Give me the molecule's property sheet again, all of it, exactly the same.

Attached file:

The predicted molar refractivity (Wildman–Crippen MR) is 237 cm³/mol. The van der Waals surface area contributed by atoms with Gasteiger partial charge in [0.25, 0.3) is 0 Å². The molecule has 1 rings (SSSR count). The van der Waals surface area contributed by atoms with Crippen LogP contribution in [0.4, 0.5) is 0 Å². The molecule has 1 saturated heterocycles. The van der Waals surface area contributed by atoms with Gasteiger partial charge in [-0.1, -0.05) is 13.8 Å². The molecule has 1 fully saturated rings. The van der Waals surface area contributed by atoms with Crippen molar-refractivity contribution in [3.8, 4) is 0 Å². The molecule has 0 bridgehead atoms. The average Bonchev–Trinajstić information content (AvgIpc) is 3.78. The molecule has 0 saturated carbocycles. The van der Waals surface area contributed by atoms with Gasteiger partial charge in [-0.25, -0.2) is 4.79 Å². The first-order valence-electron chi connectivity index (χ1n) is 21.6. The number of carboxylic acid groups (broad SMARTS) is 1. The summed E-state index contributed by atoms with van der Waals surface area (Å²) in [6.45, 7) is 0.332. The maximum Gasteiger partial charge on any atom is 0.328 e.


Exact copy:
The predicted molar refractivity (Wildman–Crippen MR) is 237 cm³/mol. The van der Waals surface area contributed by atoms with Gasteiger partial charge in [0.25, 0.3) is 0 Å². The molecule has 1 rings (SSSR count). The van der Waals surface area contributed by atoms with Crippen LogP contribution in [0.4, 0.5) is 0 Å². The molecule has 1 saturated heterocycles. The van der Waals surface area contributed by atoms with Gasteiger partial charge in [-0.1, -0.05) is 13.8 Å². The molecule has 1 fully saturated rings. The van der Waals surface area contributed by atoms with Crippen molar-refractivity contribution in [3.8, 4) is 0 Å². The molecule has 0 bridgehead atoms. The average Bonchev–Trinajstić information content (AvgIpc) is 3.78. The molecule has 0 saturated carbocycles. The van der Waals surface area contributed by atoms with Gasteiger partial charge in [-0.25, -0.2) is 4.79 Å². The first-order valence-electron chi connectivity index (χ1n) is 21.6. The number of carboxylic acid groups (broad SMARTS) is 1. The summed E-state index contributed by atoms with van der Waals surface area (Å²) in [6.45, 7) is 0.332. The maximum Gasteiger partial charge on any atom is 0.328 e.